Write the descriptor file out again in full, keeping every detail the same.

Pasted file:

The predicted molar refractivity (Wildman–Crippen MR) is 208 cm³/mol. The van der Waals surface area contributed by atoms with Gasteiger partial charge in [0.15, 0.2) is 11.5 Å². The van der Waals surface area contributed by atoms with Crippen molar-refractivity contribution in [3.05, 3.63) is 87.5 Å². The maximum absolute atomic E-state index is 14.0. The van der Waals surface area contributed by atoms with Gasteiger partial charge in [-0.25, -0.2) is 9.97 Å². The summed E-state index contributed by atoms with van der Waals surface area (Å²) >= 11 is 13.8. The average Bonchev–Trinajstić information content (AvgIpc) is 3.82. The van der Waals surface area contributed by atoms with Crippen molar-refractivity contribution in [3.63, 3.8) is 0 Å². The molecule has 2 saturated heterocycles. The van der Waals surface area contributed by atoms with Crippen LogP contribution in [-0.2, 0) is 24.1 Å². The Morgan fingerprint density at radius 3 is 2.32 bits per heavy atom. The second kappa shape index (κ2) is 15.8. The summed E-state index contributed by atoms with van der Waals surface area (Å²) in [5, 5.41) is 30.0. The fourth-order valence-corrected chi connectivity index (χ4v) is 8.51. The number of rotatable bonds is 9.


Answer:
The predicted molar refractivity (Wildman–Crippen MR) is 208 cm³/mol. The van der Waals surface area contributed by atoms with Gasteiger partial charge in [0.15, 0.2) is 11.5 Å². The van der Waals surface area contributed by atoms with Crippen molar-refractivity contribution in [3.05, 3.63) is 87.5 Å². The maximum absolute atomic E-state index is 14.0. The van der Waals surface area contributed by atoms with Gasteiger partial charge in [-0.25, -0.2) is 9.97 Å². The summed E-state index contributed by atoms with van der Waals surface area (Å²) >= 11 is 13.8. The average Bonchev–Trinajstić information content (AvgIpc) is 3.82. The van der Waals surface area contributed by atoms with Crippen molar-refractivity contribution in [3.63, 3.8) is 0 Å². The molecule has 2 saturated heterocycles. The van der Waals surface area contributed by atoms with Crippen LogP contribution in [-0.2, 0) is 24.1 Å². The Morgan fingerprint density at radius 3 is 2.32 bits per heavy atom. The second kappa shape index (κ2) is 15.8. The summed E-state index contributed by atoms with van der Waals surface area (Å²) in [5, 5.41) is 30.0. The fourth-order valence-corrected chi connectivity index (χ4v) is 8.51. The number of rotatable bonds is 9.